“This genre mashup of 1940s detective/vampire novel must have been a challenge for Helen Krummenacker to write, but she pulled it off beautfully….”
 
“Had so much fun reading this book…”
You can read the rest of the reviews by clicking on the link below:

https://www.amazon.com/dp/B07RSGKTDF

Zero Hour. The book is available.

What a tense time. Will it sell? Will people review it? I know the book is good,  but making a splash when there are so many forms of entertainment out there isn’t easy.

This is the part where the audience keeps the writer in suspense. But don’t worry, I’m good at waiting: in fact, I’ll start right now.

On sale now at:

Nook:

     
Amazon: 
      AmazonUK:
      AmazonCA:
      AmazonAU:
     Smashwords:
Signed trade paperback copies are available upon request. Simply leave a comment in the section below, or e-mail me at: 

helenkrummenacker@gmail.com

Immortality Arrives In Just 2 Days…

Available at:

Nook:
https://www.barnesandnoble.com/w/forevers-too-long-helen-krummenacker/1131555250?ean=2940163217083

      Amazon: 
https://www.amazon.com/dp/B07RSGKTDF

      AmazonUK:
https://www.amazon.co.uk/dp/B07RSGKTDF

      AmazonCA:
https://www.amazon.ca/dp/B07RSGKTDF

      AmazonAU:
https://www.amazon.com.au/dp/B07RSGKTDF

     Smashwords:
https://www.smashwords.com/books/view/938589

Also there will be signed trade paperback copies available upon request. Simply leave a comment in the section below, or e-mail me at: 

helenkrummenacker@gmail.com

Countdown to release: These are a Few of my Favorite Things.

I mention in the acknowledgments that I’m standing on the shoulders of giants. But the names I list might not be familiar to everyone.

Marlowe

Raymond Chandler was the creator of Phillip Marlowe. He didn’t create the hard-boiled detective genre, but he saw untapped potential in it. He started writing his own, bringing in a more sophisticated style of writing. He believed that people could enjoy exciting plot twists and still get literary touches.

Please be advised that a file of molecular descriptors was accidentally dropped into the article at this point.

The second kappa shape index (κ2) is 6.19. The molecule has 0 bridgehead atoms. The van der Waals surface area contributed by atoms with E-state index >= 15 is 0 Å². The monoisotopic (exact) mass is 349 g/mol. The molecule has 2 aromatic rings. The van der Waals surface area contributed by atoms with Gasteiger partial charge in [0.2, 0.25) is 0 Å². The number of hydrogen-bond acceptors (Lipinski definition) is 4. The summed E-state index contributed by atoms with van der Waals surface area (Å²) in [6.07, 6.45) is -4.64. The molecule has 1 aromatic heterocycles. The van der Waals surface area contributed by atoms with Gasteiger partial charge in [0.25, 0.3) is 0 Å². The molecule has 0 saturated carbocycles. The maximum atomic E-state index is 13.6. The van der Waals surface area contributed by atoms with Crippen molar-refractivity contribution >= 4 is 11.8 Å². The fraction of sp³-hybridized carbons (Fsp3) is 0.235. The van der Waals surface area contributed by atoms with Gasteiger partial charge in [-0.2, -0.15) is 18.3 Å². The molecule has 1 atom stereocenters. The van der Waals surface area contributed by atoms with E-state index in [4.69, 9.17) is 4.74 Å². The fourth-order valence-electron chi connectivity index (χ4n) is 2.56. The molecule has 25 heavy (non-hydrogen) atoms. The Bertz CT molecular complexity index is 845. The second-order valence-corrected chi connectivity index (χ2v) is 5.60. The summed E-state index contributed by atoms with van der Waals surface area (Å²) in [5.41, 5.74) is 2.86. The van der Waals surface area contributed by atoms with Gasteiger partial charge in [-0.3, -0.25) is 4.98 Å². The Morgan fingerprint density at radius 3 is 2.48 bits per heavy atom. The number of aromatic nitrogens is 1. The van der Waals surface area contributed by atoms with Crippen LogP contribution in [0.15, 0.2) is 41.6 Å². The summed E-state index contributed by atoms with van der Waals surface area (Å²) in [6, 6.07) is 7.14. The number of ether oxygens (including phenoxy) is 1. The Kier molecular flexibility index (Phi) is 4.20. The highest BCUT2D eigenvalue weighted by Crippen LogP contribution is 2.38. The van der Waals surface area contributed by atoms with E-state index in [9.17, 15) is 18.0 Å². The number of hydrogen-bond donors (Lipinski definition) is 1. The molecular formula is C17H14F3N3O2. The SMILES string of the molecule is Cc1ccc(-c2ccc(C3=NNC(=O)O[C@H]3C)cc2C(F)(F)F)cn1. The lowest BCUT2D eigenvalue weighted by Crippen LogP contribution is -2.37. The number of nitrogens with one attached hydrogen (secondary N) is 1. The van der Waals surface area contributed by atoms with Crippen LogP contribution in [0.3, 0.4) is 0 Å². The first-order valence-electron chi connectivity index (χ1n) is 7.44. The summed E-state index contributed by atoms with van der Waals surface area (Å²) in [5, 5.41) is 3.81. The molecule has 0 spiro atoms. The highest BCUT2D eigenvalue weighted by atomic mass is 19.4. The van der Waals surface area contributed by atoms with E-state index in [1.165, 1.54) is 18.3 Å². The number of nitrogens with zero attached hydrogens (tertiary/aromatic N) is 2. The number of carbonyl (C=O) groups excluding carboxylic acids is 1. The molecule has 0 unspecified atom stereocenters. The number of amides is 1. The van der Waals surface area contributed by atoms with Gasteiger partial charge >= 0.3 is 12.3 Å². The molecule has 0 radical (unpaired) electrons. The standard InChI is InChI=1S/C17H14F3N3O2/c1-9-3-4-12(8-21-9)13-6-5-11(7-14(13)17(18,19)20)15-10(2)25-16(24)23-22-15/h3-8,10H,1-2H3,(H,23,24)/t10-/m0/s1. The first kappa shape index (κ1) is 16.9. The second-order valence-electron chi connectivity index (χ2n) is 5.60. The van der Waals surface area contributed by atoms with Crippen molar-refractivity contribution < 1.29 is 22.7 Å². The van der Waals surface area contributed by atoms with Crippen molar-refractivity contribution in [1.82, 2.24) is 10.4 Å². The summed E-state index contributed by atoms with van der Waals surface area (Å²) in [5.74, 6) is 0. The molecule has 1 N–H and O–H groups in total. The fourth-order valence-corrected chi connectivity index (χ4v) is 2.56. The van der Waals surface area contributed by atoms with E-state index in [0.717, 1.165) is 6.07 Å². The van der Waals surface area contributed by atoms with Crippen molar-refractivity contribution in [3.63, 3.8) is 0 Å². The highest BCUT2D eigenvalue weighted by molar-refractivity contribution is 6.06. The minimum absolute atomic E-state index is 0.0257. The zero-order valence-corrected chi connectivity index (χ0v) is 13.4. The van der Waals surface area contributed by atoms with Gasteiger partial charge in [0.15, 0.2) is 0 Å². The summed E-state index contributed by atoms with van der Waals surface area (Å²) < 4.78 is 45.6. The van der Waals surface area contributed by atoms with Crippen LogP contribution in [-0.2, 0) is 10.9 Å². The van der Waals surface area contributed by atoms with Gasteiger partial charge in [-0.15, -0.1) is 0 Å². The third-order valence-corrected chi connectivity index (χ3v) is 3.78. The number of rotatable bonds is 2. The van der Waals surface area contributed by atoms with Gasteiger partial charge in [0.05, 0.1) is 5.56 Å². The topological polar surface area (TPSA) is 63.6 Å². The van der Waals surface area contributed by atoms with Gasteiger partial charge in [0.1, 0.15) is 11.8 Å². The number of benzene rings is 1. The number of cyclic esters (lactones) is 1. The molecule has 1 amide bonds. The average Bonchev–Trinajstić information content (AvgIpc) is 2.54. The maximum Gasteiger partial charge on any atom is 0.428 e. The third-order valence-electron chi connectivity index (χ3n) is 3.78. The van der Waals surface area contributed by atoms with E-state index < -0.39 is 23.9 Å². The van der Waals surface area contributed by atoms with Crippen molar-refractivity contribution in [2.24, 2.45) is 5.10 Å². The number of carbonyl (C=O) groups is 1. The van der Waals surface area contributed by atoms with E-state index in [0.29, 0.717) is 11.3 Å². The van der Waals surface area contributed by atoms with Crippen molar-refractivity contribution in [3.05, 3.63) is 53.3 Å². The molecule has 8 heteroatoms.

Dan Curtis was a television producer, but not just a producer. He came up with and developed ideas for shows. His first foray into fiction was based on a dream that a friend told him sounded like gothic horror. He’d never heard of that genre before, plunged into it, and came out with a successful gothic soap opera that saved a television network. One of his followup projects, Kolchak, the Nightstalker, features a classically abrasive investigative reporter who keeps finding paranormal dangers at the heart of strange events in Chicago. It was brilliant and funny, and I was delighted to be compared to it.

Marv Wolfman might seem like the most obscure name I gave, but he’s been a tremendous influence on comic books and has wrtiten television shows. One of his specialties is re-imagining classic monsters into contemporary stories. He’s also remarkable for working out how to fix inconsistencies in an ongoing story line..

I’d also like to say Jim Butcher’s Harry Dresden books helped me see there is a market for this kind of old-fashioned character and cross-genre writing. Unlike the Dresden books, this is actually set back in the heyday of the private eye’s he emulates. And my detective, rather than starting out as an expert on the occult, begins blissfully unaware.

Less directly, I’m sure Terry Pratchett has been an influence, if only because he’s my favorite writer and I’ve read the Watch books over and over.

And… Star Wars. No, really. Watching The Force Awakens, I thought, “This guy doing Poe Dameron would be good as one of those smart-alec detectives.” And the idea of doing a Latino detective in period was intriguing. I’ll get into that in my next post.

Countdown to release: an excerpt

SNEAK PEEK SUNDAY:

With the book coming out this coming Saturday (June 1st), here’s another tantalizing peek at what you can expect from “Forever’s Too Long”:

hotel interior